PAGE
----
I get asked a lot about how I got started as a health coach. And as a new health coach you are probably wondering about how to get those first few clients and how to market yourself.
And while marketing is not my area of expertise, it's sometimes valuable to hear what others have done.
So today I want to share a part of my story with you and what I learned as I reflect back.
Before I jump in it's important to note that things were very different nine or ten years ago when I was starting. There was much more opportunity for local in-person networking and connecting. Today, the focus is heavily online which of course has its pros and cons (topic for another day).
Anyhoo, let's get to it.
I enrolled in IIN's year-long health coach training program. And my goal was to have a biz set up within the year. I'm always a very diligent student, so I did exactly what the school told me to do and when to do it. I launched my website and business half way through the program. And by the end I had worked with about 12 clients through my 6-month program.
So how did I get those first clients?
Well I used the "throw-spaghetti-on-the-wall-to-see-what-would-stick" approach. I tried it all. Some of it worked, some of it didn't but I learned so much about myself as a coach.
Here are some of the highlights:
The first thing I did was start a weekly newsletter. I sent an email to all of my contacts announcing that I was now a health coach and open for business. I shared a link to my website and asked them if they wanted to be on my email list to receive weekly info and tips on health and well-being. From there I developed a separate email list, got a Mailchimp account and started sending weekly emails to share my perspective and nurture these relationships, to be top of mind for folks and demonstrate I was consistent and serious about this new chapter.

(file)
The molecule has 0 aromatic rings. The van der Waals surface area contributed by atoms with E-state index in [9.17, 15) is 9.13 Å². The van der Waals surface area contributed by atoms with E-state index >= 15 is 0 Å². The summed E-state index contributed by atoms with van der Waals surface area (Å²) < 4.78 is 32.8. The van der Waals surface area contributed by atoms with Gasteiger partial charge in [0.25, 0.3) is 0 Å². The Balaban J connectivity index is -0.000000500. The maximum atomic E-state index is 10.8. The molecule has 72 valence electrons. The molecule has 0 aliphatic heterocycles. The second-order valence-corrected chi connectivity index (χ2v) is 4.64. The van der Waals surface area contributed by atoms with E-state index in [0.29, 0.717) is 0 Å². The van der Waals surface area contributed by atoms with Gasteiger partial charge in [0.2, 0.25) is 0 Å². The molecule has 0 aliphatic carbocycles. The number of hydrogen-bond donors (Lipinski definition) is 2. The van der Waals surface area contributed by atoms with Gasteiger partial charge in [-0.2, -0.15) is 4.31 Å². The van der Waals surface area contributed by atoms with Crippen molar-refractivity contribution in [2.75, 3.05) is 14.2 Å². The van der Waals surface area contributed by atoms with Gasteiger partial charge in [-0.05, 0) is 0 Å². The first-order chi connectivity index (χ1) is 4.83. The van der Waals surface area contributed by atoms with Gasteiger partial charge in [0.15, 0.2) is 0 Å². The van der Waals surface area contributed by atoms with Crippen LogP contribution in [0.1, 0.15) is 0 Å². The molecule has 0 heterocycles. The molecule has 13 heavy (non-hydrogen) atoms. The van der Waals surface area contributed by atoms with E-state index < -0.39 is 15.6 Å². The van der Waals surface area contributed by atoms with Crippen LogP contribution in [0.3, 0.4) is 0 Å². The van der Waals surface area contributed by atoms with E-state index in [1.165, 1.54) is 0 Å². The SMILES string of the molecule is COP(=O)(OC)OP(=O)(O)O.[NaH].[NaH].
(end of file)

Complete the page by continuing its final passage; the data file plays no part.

Another thing I did was join a weekly local breakfast networking group. It was a referral based group and I showed up every Tuesday morning keen and energized with my elevator speech ready to go. They were very supportive and a number of women took me up on my discounted student rate offer of $50 per session. I didn't want money to be a barrier. I was hungry to get experience as a coach and receive some testimonials.